Plympton Wyoming roads need cash infusion

Plympton-Wyoming's will need to spend $2.1 million a year to keep the roads in good shape according to a new study

Plympton-Wyoming would have to double its budget to make sure its roads are in good shape.

That’s the finding of the consulting firm BM Ross. Ken Logtenberg recently went over the study of Plympton-Wyoming’s road system with council. Logtenberg says the municipality has about 249 kilometers of roads – the majority – 103 km – of those are gravel. Logtenberg says the majority of Plympton-Wyoming’s paved roads are nearing the end of their life expectancy and need to be reconstructed or repaved in the near future. The tar and chip roads, he says are in not much better shape. Generally, municipalities resurface tar and chip every five to seven years and Logtenberg says many of Plympton-Wyoming’s tar and chip roads haven’t been repaved for much longer than that.

Logtenberg says to maintain the current service levels for roads, the municipality will have to spend an average of $2.146 million a year for the next five years and beyond. That would double the roads budget.

The consultant also recommended Plympton-Wyoming start replacing its equipment sooner since older vehicles incur more repair costs. Logtenberg suggested another $60,000 be added to the budget for that.

While the numbers are hard to swallow, Councillor Ben Dekker says the need is not surprising. “We’ve known it for years.” Dekker says the municipality has been investing in “fun projects” recently and he believes it has been at the expense of the roads. “Infrastructure has to start taking a priority or it is going get worse and worse.”

But just how that will happen is another story. Dekker suggested some of the roads which are now tar and chip should be returned to gravel. He says they are used primarily for agricultural equipment which is getting bigger and heavier and tearing up the roads. A gravel surface, he says, would stand up better in the long run.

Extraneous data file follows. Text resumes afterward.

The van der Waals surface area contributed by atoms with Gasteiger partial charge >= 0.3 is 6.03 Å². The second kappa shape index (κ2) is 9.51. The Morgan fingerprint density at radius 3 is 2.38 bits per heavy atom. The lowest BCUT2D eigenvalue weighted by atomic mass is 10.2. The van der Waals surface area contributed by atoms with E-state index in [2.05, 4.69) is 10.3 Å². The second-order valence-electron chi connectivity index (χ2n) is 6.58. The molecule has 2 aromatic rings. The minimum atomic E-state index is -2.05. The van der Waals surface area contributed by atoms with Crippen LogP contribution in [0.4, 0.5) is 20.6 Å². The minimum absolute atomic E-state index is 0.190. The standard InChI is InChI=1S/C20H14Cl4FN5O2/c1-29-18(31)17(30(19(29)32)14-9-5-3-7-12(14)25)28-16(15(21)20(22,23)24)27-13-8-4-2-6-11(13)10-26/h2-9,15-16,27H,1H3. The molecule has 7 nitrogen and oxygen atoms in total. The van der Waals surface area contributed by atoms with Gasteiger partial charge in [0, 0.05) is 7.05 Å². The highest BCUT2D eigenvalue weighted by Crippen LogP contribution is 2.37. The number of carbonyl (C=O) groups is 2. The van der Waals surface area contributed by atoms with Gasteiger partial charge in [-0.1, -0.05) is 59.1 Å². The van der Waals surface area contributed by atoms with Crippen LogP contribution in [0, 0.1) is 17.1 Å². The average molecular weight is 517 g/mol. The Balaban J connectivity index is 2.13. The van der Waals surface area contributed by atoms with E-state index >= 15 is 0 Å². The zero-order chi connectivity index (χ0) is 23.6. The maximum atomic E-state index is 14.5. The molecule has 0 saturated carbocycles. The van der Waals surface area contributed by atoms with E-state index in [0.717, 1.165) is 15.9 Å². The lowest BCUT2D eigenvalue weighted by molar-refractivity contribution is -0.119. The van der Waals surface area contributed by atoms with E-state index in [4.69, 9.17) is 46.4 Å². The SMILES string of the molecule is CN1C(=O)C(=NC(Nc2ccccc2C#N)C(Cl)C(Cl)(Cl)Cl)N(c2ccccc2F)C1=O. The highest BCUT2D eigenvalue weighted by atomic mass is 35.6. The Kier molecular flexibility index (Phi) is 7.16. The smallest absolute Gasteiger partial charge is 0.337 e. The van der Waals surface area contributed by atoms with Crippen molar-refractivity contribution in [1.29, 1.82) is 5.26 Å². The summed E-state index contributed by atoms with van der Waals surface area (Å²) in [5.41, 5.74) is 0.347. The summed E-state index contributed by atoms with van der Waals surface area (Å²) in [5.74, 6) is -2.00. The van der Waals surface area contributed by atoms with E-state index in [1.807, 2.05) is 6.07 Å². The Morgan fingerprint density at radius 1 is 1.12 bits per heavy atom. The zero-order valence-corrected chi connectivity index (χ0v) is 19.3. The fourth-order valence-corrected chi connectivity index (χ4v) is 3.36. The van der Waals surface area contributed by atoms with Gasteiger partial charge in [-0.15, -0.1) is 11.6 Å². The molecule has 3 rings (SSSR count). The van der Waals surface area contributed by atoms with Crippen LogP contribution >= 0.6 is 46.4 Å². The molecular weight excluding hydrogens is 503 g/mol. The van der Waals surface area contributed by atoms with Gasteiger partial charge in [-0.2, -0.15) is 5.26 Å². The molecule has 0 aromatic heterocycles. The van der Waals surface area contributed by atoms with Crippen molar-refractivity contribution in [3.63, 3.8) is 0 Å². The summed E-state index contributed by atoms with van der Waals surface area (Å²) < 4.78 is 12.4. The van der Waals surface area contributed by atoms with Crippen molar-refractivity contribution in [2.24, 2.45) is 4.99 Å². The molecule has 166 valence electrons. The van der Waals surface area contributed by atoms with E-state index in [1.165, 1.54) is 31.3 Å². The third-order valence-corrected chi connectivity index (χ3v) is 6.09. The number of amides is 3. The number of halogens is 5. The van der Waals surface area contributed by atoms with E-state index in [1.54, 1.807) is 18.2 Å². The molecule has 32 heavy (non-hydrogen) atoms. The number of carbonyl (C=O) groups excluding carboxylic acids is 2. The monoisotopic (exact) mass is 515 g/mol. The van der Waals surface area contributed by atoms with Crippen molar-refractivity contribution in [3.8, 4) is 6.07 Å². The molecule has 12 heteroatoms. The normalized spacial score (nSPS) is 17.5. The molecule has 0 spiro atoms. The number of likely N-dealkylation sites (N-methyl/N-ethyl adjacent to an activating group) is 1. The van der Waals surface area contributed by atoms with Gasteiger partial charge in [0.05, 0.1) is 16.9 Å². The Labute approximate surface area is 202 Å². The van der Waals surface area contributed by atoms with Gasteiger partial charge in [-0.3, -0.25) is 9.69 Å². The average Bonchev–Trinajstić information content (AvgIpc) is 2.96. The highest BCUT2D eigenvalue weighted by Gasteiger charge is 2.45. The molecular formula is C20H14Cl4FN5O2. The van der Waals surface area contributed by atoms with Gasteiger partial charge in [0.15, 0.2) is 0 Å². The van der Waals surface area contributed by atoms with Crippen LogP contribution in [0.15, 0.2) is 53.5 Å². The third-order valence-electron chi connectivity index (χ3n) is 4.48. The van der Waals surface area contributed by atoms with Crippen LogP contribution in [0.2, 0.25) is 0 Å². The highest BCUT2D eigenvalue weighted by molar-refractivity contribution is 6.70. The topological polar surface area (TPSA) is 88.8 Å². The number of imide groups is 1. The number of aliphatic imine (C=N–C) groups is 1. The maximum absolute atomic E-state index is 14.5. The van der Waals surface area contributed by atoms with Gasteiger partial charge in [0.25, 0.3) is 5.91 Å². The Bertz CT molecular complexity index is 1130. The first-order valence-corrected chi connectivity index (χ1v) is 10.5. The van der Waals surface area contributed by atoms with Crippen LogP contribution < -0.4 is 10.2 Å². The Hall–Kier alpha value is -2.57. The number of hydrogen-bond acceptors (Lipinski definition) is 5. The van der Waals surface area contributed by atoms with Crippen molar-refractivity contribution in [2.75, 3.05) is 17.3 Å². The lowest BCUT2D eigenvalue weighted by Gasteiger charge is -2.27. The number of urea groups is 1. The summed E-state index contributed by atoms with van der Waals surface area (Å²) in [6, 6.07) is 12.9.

“We don’t have a lot of residents living on those roads,” he says. “ A lot of non-residents use them and we’re spending a lot of tax dollars building non-arterial roads.

Logtenberg says some of the tar and chip roads could be returned to gravel since there are a number of County Roads which run north and south through the municipality for non-agricultural traffic to use.

The consultant has drawn up a map of roads which need attention and laid out a five-year plan for repairing and replacing them. The study recommends 16 roads and streets be repaired or replaced in 2016 including O’Brien Road and several streets in the Villages of Wyoming and Camlachie.

Plympton-Wyoming staff will go through the study and make recommendations base on it for the 2016 budget.

While councillors acknowledge something has to be done, doubling the roads budget seems out of the question. When increasing the budget by $44,000 increases taxes one percent, Councillor Bob Woolvett calls a huge increase a “massive non-starter.” He adds the provincial government used to provide funding for road projects to help municipality’s out, but it has been a long time since Plympton-Wyoming has received provincial cash for roads.

Even without provincial help, Councillor Ron Schenk says the municipality has to do something. “You can’t stick your head in the sand, something has to be done.”